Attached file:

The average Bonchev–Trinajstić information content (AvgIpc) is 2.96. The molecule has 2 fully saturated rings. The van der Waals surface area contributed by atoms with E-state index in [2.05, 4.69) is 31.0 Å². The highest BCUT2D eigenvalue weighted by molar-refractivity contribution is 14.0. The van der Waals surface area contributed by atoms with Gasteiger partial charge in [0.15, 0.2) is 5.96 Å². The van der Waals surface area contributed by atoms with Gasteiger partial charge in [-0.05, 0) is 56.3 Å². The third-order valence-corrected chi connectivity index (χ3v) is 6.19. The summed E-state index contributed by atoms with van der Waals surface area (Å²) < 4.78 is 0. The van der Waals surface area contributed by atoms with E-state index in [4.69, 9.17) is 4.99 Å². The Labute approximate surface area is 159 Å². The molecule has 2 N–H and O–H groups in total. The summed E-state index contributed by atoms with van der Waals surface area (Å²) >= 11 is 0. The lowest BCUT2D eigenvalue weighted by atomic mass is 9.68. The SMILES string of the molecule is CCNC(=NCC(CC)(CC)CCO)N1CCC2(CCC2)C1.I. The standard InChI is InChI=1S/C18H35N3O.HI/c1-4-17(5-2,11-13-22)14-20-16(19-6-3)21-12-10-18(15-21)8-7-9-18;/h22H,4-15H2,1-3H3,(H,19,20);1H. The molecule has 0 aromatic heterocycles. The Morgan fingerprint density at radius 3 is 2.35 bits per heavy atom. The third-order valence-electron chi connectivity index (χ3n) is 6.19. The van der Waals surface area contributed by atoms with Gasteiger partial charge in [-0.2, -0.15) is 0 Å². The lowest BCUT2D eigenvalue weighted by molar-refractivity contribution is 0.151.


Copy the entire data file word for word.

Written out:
The average Bonchev–Trinajstić information content (AvgIpc) is 2.96. The molecule has 2 fully saturated rings. The van der Waals surface area contributed by atoms with E-state index in [2.05, 4.69) is 31.0 Å². The highest BCUT2D eigenvalue weighted by molar-refractivity contribution is 14.0. The van der Waals surface area contributed by atoms with Gasteiger partial charge in [0.15, 0.2) is 5.96 Å². The van der Waals surface area contributed by atoms with Gasteiger partial charge in [-0.05, 0) is 56.3 Å². The third-order valence-corrected chi connectivity index (χ3v) is 6.19. The summed E-state index contributed by atoms with van der Waals surface area (Å²) < 4.78 is 0. The van der Waals surface area contributed by atoms with E-state index in [4.69, 9.17) is 4.99 Å². The Labute approximate surface area is 159 Å². The molecule has 2 N–H and O–H groups in total. The summed E-state index contributed by atoms with van der Waals surface area (Å²) >= 11 is 0. The lowest BCUT2D eigenvalue weighted by atomic mass is 9.68. The SMILES string of the molecule is CCNC(=NCC(CC)(CC)CCO)N1CCC2(CCC2)C1.I. The standard InChI is InChI=1S/C18H35N3O.HI/c1-4-17(5-2,11-13-22)14-20-16(19-6-3)21-12-10-18(15-21)8-7-9-18;/h22H,4-15H2,1-3H3,(H,19,20);1H. The molecule has 0 aromatic heterocycles. The Morgan fingerprint density at radius 3 is 2.35 bits per heavy atom. The third-order valence-electron chi connectivity index (χ3n) is 6.19. The van der Waals surface area contributed by atoms with Gasteiger partial charge in [-0.2, -0.15) is 0 Å². The lowest BCUT2D eigenvalue weighted by molar-refractivity contribution is 0.151.